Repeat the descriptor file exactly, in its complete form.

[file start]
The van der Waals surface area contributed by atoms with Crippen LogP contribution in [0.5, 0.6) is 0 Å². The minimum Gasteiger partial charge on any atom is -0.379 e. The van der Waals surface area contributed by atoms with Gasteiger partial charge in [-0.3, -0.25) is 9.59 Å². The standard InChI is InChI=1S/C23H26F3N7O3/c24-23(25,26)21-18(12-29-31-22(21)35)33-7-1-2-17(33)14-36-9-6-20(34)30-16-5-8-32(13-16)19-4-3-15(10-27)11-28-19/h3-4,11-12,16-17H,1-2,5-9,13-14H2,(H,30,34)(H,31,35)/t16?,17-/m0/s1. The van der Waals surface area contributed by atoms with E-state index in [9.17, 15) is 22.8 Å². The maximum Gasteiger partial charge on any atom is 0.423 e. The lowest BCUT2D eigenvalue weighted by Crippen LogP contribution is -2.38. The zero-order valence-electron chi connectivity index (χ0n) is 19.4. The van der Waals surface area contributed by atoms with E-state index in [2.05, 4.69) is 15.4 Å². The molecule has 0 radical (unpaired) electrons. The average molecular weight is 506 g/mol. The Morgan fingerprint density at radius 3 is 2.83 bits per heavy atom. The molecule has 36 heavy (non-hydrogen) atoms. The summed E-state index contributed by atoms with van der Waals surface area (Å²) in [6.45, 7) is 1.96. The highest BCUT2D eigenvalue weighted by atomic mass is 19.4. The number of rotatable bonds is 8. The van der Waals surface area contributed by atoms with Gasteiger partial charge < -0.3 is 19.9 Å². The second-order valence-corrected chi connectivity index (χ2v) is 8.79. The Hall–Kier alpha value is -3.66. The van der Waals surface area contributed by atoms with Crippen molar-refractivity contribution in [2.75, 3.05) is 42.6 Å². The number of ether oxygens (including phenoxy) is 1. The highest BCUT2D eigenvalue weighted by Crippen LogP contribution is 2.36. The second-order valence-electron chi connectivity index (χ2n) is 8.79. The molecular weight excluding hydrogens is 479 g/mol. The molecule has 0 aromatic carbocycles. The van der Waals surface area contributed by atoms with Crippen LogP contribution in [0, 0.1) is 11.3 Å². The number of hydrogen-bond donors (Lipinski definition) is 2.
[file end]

The van der Waals surface area contributed by atoms with Crippen LogP contribution in [0.5, 0.6) is 0 Å². The minimum Gasteiger partial charge on any atom is -0.379 e. The van der Waals surface area contributed by atoms with Gasteiger partial charge in [-0.3, -0.25) is 9.59 Å². The standard InChI is InChI=1S/C23H26F3N7O3/c24-23(25,26)21-18(12-29-31-22(21)35)33-7-1-2-17(33)14-36-9-6-20(34)30-16-5-8-32(13-16)19-4-3-15(10-27)11-28-19/h3-4,11-12,16-17H,1-2,5-9,13-14H2,(H,30,34)(H,31,35)/t16?,17-/m0/s1. The van der Waals surface area contributed by atoms with E-state index in [9.17, 15) is 22.8 Å². The maximum Gasteiger partial charge on any atom is 0.423 e. The lowest BCUT2D eigenvalue weighted by Crippen LogP contribution is -2.38. The zero-order valence-electron chi connectivity index (χ0n) is 19.4. The van der Waals surface area contributed by atoms with E-state index in [2.05, 4.69) is 15.4 Å². The molecule has 0 radical (unpaired) electrons. The average molecular weight is 506 g/mol. The Morgan fingerprint density at radius 3 is 2.83 bits per heavy atom. The molecule has 36 heavy (non-hydrogen) atoms. The summed E-state index contributed by atoms with van der Waals surface area (Å²) in [6.45, 7) is 1.96. The highest BCUT2D eigenvalue weighted by atomic mass is 19.4. The number of rotatable bonds is 8. The van der Waals surface area contributed by atoms with Gasteiger partial charge < -0.3 is 19.9 Å². The second-order valence-corrected chi connectivity index (χ2v) is 8.79. The Hall–Kier alpha value is -3.66. The van der Waals surface area contributed by atoms with Crippen molar-refractivity contribution in [2.75, 3.05) is 42.6 Å². The number of ether oxygens (including phenoxy) is 1. The highest BCUT2D eigenvalue weighted by Crippen LogP contribution is 2.36. The second-order valence-electron chi connectivity index (χ2n) is 8.79. The molecular weight excluding hydrogens is 479 g/mol. The molecule has 0 aromatic carbocycles. The van der Waals surface area contributed by atoms with Crippen LogP contribution in [0, 0.1) is 11.3 Å². The number of hydrogen-bond donors (Lipinski definition) is 2.